As a second-string player in affairs, Cato could usefully serve as a focal point for analysis, especially to help us understand how a conservative aristocrat's life and career were affected by the upheaval of this period. This book, however, goes a step too far by assigning too much importance to Cato. After recounting Caesar's victories at Pharsalus and Thapsus as a prelude to a lengthy narrative of Cato's suicide, we find some rather far-fetched historical speculation: "One could question whether it [suicide] was the right decision, as Cato could have continued his protests against Caesar, perhaps even to joining Pompey's son, Sextus Pompeius or even, by force of personality, have driven Caesar out of Rome with his own troops (p.159)." Marin quickly acknowledges that it is doubtful that Cato could have succeeded, and indeed her own narrative has given little evidence to support this scenario. The speculation, however, points to a problem with the overall construction of the book. While Cato may usefully be viewed as a foil for understanding the events of the period, he was not as important a figure in dictating the course of events as were Caesar and Pompey themselves. He was not their equal in rank, military skill, or popular influence. Cato did not lead an army against Caesar, and it was on the field of battle where Caesar won the day. The reader will come away from this book with a rather inflated sense of the importance of Cato, and a rather deflated picture of others.
Cato's appointment in Cyprus in 58 B.C. offers another example. Marin devotes more time to discussing this administrative position than to Caesar's decade-long command in Gaul. Marin argues that the Cyprus appointment would have conferred "great honour and prestige" on Cato (p.125) and that he returned to Rome in 56 B.C. with his "reputation at an all-time high (p.131)." Yet upon his return Cato was unsuccessful in his bid for the praetorship in 55 B.C., a loss that Marin attributes, with little elaboration, to the machinations of the consuls Pompey and Crassus. Cato's failure in this election and his later failure to win election to the consulship certainly need more critical analysis. While Cato's status is overstated, Caesar suffers the opposite fate. Catullus 57 is taken as general evidence of "Caesar's continued unpopularity" (p.134) in the mid-50s B.C. But for both Cato and Caesar we need a context to understand what is meant by "prestige" and "popularity." Even if we are to avoid the terms "optimates" and "populares," there is a need to acknowledge multiple points of view and the relative status of the players. A reader well versed in the history of the period can place Marin's observations in their proper context, but the general reader will be left with an unbalanced view.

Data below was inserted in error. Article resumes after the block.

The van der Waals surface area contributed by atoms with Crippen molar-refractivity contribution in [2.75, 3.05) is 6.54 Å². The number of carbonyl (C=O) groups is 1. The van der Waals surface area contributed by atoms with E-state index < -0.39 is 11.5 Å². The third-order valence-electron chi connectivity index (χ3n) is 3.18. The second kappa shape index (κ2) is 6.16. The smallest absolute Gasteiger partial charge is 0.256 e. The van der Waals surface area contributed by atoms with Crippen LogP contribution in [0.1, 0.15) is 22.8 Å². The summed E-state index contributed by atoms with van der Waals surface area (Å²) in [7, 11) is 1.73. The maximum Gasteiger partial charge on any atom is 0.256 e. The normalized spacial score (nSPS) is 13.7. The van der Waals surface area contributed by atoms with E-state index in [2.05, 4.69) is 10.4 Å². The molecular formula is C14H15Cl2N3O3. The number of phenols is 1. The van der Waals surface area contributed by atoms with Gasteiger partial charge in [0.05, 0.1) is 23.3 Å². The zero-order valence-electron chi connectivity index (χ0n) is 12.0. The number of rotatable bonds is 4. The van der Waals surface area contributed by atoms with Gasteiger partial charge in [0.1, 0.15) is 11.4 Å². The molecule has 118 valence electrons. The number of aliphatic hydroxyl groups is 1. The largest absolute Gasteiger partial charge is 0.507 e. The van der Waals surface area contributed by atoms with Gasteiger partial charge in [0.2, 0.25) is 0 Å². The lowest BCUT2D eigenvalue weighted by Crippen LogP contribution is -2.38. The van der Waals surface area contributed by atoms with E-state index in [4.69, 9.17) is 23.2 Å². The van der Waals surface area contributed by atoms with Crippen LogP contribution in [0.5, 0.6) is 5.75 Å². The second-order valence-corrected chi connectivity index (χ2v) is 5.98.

The focus on Cato without an acknowledgement of other viewpoints means that this book ultimately tells the story of the late Republic only as Cato would have had it remembered. At the critical moment in January 49 B.C., Marin suggests that Caesar presented his case for crossing the Rubicon not "for any evil purposes, but merely to protect himself" (p.154). She quotes directly from Caesar's Bellum Civile 1.22, but does not discuss this pivotal passage in which Caesar himself presents multiple reasons for his actions, including not only protecting himself (as Marin notes), but also upholding the rights of the tribunes of the plebs and freeing the Roman people from the domination of a faction. Caesar did not overtly aim to overthrow the Republic, as Marin suggests (p.155). The story is much more interesting than that. He aimed to further his form of the Republic, one that was fundamentally at odds with the Republic envisioned by Cato and the boni.
A number of errors of fact and omission detract from the work as a whole. To cite a few examples: Cicero is referred to as a "young, honest quaestor" when he was asked to take on the prosecution of Verres (he had been quaestor four years earlier); the so-called "Commentariolum Petitionis" is presented as a letter written by Cicero to his brother Quintus (not the other way around); Pompey's sole consulship in 52 B.C. is repeatedly referred to as a "dictatorship"; and Lucius Junius Brutus is said to have assassinated (not expelled) the last king of Rome. Oddly missing from the discussion of the start of the Mithridatic wars is the massacre of Romans and Italians in the east that was carried out with the help of Rome's former allies. The omission is especially strange as the campaigns against Mithridates and other provincial matters play such a prominent role in the book.
Provocative works and studies that approach old problems in new ways can play an important role both in scholarly discussions and with wider audiences. Generally, such works are most successful when they openly engage opposing views. Works directed to a general audience lose their value if they present only a narrow perspective. Press materials for this book provocatively claim that it presents "the tragedy of the Roman Republic in its true light."2 Had he lived long enough, Cato the Younger would certainly approve. Caesar and many others would not.
1. D. Shotter, The Fall of the Roman Republic, London: Routledge, 1994 (2nd ed. 2005), offers an account that parallels Marin's work in length, scope, and intended audience. Among the many other works, The Cambridge Ancient History Volume 9: The Last Age of the Roman Republic, 146-43 BC (2nd ed. 1994), especially chapters 9 & 10 by T.P. Wiseman that cover the 60s and 50s B.C., provides a detailed chronological survey and thorough analysis.